I hope what you mean here is something like "a logical argument without evidence is ultimately worthless."

Skepticism is not a position; it is an approach to claims.
Science is not a subject, but a method.
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26-01-2014, 12:12 PM (This post was last modified: 26-01-2014 03:06 PM by GaëlK7.)
RE: What if God is a provable phenomenon?
Lookingforanswers Wrote:I don't know how old you are, but I've got about 32 years worth of evidence for that proposition.

Ad hominem AND argumentum ad antiquitatem in one single phrase. You're going to need to do better than this.

You're the one that brought up new science as the basis for your argumentation.
New science in close relationship with the beginning of the universe is highly likely to be quantum physics. So your question really is: "does quantum physics accept for events to happen without a cause?"
If, despite everything you hold for true (and you can be wrong), regardless of how long you believed it, stuff can happen outside of causality, then that one assumption from the Kalam argument doesn't hold. Fair warning: as you were already told, none of its premises are confirmed scientifically at this point.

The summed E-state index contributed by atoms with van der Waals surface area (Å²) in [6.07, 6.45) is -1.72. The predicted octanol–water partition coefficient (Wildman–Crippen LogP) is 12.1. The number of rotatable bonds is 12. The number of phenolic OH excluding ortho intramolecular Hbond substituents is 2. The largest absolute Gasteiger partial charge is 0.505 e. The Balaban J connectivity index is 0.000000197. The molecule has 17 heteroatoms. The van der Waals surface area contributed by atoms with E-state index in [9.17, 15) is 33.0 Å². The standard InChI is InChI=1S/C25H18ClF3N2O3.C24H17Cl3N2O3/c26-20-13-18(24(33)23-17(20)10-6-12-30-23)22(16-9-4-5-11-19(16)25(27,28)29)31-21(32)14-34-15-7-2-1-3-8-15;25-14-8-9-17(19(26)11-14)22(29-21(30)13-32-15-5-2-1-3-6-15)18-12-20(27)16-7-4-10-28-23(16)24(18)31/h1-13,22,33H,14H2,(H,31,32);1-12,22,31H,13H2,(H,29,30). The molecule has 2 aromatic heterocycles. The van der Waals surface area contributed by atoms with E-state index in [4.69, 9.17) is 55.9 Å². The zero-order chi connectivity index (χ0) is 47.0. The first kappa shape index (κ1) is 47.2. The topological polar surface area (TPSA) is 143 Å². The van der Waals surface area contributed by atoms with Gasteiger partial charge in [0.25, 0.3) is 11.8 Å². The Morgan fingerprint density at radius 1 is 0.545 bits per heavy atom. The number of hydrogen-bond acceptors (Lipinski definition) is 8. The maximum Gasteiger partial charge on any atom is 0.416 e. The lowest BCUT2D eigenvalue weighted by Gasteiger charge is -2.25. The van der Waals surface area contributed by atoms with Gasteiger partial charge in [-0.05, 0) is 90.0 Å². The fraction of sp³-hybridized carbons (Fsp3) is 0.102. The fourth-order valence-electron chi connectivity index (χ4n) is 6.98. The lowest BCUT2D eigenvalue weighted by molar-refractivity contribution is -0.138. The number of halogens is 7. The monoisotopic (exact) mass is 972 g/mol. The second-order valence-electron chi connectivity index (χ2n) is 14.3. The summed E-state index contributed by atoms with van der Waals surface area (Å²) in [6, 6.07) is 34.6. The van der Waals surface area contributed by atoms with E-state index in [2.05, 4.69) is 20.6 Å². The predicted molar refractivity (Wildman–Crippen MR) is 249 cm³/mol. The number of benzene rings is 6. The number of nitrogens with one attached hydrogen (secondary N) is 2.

Besides that, if you're going to try and pry some divinity into science of the future, you can't do away from science when it's not going the way you'd like it to. Science is based on empiric evidence, testing and falsifying hypothesis. So far the divine postulate fails to even become an hypothesis, let alone a theory.
Even though quantum physics, in its current iteration doesn't allow a Theory of Everything, its predictions, its practical use and the failed attempts to falsify it lead to acknowledge its evidences may not be too far off The Truth.
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26-01-2014, 02:33 PM
RE: What if God is a provable phenomenon?
(26-01-2014 08:31 AM)lookingforanswers Wrote:  @Cjlr, there is a saying that an argument convinces reasonable men, while proof convinces unreasonable men. Your statement that there is no "proof" of any of the premises of the cosmological argument makes me think that you may fall into the latter category.

So, if anyone disagrees with your arguments, the problem is with them and not the arguments?

That's not a particularly charitable viewpoint...

Of course there is no proof. That's what makes it an unscientific question. As per the OP - if such matters were amenable to scientific investigation it would be a different matter; there may well be such a point in the future.